Malvern House (also known as Valentines) is a large Italianate two storey mansion in ornate stuccoed brick with a servants¡¯ wing and a detached laundry building.
HOW IS IT SIGNIFICANT?
Malvern House satisfies the following criteria for inclusion in the Victorian Heritage Register:
Importance to the course, or pattern, of Victoria's cultural history.
Importance in demonstrating the principal characteristics of a class of cultural places and objects.
Special association with the life or works of a person, or group of persons, of importance in Victoria's history.
WHY IS IT SIGNIFICANT?
Malvern House is historically significant as a monument to the extravagance of Melbourne's land boom of the 1880s and early 1890s. Commissioned in 1891 by solicitor, land speculator and later politician John Mark Davies (1840-1919), it was designed by English born architect Thomas Watts (1827-1915) and originally named Valentines. Davies made his fortune in land speculation and Malvern House was one of the largest of the boom period mansions constructed in Melbourne, and is comparable to the scale of the mansion Stonington [VHR H1608] in Glenferrie Road, Malvern, built 1890, and used as Victoria's vice regal residence between 1901 and 1931. Malvern House became a symbol of the financial crash during the 1890s as Davies was brought to the brink of bankruptcy and he and his family lived in the servants' wing of the partially completed mansion for some time. [Criterion A]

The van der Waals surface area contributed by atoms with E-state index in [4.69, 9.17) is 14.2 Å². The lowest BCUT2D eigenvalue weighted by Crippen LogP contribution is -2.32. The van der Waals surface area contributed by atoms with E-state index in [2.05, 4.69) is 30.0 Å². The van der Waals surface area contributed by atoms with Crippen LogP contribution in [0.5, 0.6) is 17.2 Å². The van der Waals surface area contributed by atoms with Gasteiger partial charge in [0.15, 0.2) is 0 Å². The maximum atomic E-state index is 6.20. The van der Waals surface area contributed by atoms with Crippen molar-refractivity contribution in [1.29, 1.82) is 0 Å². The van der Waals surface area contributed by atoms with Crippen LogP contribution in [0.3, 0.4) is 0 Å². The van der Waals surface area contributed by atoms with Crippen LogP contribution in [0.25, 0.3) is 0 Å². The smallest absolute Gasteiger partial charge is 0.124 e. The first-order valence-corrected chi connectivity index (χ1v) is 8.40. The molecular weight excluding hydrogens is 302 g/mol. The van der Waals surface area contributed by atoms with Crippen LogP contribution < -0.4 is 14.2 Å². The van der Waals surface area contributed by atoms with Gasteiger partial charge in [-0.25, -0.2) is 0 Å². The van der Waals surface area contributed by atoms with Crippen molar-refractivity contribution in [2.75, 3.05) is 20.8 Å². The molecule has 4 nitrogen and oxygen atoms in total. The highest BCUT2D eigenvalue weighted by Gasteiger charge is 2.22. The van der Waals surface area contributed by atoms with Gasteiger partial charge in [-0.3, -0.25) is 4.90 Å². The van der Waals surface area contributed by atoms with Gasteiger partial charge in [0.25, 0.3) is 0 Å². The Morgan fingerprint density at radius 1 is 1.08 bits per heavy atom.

Malvern House is architecturally significant as an unusually grand Italianate mansion which demonstrates the extravagance in mansion building at the height of Melbourne's land boom of the 1880s and early 1890s. Its most striking features are its impressive scale, austere Italianate expression, towering, top-lit ballroom and elaborate interiors. While it is a late and somewhat unremarkable example of the Italianate mode, it is distinguished by its size and forms a landmark within Melbourne's inner eastern mansion belt. The place is a fine example of the work of the long-established architect Thomas Watts, whose works include the pioneering Italianate design for Bontharambo [VHR H0359] in Wangaratta. While mansions are reasonably common in Melbourne's inner east they rarely survive on the scale found at Malvern House. [Criterion D]
Malvern House is historically significant for its associations with English-born solicitor, land speculator and politician John Mark Davies (1840-1919). Davies played a prominent role in public life in Melbourne and gained substantial personal wealth as a speculator in Melbourne's land boom of the 1880-90s. The 1890s economic crash interrupted his career, bringing him to the brink of bankruptcy and embroiling him in financial scandals. Davies rebuilt his career and served in the Victorian Legislative Council, becoming Victoria's Attorney General in the early 1900s. He was made a Knight Commander of the Order of St Michael and St George (KCMG) in 1918 and was given a state funeral in 1919. [Criterion H]